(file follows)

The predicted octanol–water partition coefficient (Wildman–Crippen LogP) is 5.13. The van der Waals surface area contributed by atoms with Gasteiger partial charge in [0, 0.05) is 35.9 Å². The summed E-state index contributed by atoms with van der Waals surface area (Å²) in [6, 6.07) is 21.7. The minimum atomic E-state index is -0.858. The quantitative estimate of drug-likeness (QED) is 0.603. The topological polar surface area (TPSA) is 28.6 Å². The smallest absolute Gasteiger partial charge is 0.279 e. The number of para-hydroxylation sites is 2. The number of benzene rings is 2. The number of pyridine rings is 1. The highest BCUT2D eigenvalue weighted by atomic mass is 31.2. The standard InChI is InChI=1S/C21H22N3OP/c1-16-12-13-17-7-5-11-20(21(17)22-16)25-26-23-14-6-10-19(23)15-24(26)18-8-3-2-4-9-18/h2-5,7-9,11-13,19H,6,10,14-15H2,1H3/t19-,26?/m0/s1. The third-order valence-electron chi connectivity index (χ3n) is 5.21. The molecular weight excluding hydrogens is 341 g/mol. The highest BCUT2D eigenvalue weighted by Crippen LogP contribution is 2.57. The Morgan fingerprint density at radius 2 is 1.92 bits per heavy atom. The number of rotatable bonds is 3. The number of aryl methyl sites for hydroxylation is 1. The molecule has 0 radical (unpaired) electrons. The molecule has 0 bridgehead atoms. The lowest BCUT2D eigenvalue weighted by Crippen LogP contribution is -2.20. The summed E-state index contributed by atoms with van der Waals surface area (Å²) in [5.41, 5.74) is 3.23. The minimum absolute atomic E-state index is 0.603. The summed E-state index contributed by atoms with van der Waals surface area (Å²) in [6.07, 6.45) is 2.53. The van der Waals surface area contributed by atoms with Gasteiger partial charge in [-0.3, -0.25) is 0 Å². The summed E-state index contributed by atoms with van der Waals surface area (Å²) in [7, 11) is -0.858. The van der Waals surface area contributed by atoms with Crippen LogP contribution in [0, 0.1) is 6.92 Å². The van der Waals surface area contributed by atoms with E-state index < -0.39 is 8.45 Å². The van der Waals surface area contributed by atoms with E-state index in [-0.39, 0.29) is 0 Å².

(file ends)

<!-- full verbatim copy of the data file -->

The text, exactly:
The predicted octanol–water partition coefficient (Wildman–Crippen LogP) is 5.13. The van der Waals surface area contributed by atoms with Gasteiger partial charge in [0, 0.05) is 35.9 Å². The summed E-state index contributed by atoms with van der Waals surface area (Å²) in [6, 6.07) is 21.7. The minimum atomic E-state index is -0.858. The quantitative estimate of drug-likeness (QED) is 0.603. The topological polar surface area (TPSA) is 28.6 Å². The smallest absolute Gasteiger partial charge is 0.279 e. The number of para-hydroxylation sites is 2. The number of benzene rings is 2. The number of pyridine rings is 1. The highest BCUT2D eigenvalue weighted by atomic mass is 31.2. The standard InChI is InChI=1S/C21H22N3OP/c1-16-12-13-17-7-5-11-20(21(17)22-16)25-26-23-14-6-10-19(23)15-24(26)18-8-3-2-4-9-18/h2-5,7-9,11-13,19H,6,10,14-15H2,1H3/t19-,26?/m0/s1. The third-order valence-electron chi connectivity index (χ3n) is 5.21. The molecular weight excluding hydrogens is 341 g/mol. The highest BCUT2D eigenvalue weighted by Crippen LogP contribution is 2.57. The Morgan fingerprint density at radius 2 is 1.92 bits per heavy atom. The number of rotatable bonds is 3. The number of aryl methyl sites for hydroxylation is 1. The molecule has 0 radical (unpaired) electrons. The molecule has 0 bridgehead atoms. The lowest BCUT2D eigenvalue weighted by Crippen LogP contribution is -2.20. The summed E-state index contributed by atoms with van der Waals surface area (Å²) in [5.41, 5.74) is 3.23. The minimum absolute atomic E-state index is 0.603. The summed E-state index contributed by atoms with van der Waals surface area (Å²) in [6.07, 6.45) is 2.53. The van der Waals surface area contributed by atoms with Gasteiger partial charge in [-0.3, -0.25) is 0 Å². The summed E-state index contributed by atoms with van der Waals surface area (Å²) in [7, 11) is -0.858. The van der Waals surface area contributed by atoms with Crippen LogP contribution in [0, 0.1) is 6.92 Å². The van der Waals surface area contributed by atoms with E-state index < -0.39 is 8.45 Å². The van der Waals surface area contributed by atoms with E-state index in [-0.39, 0.29) is 0 Å².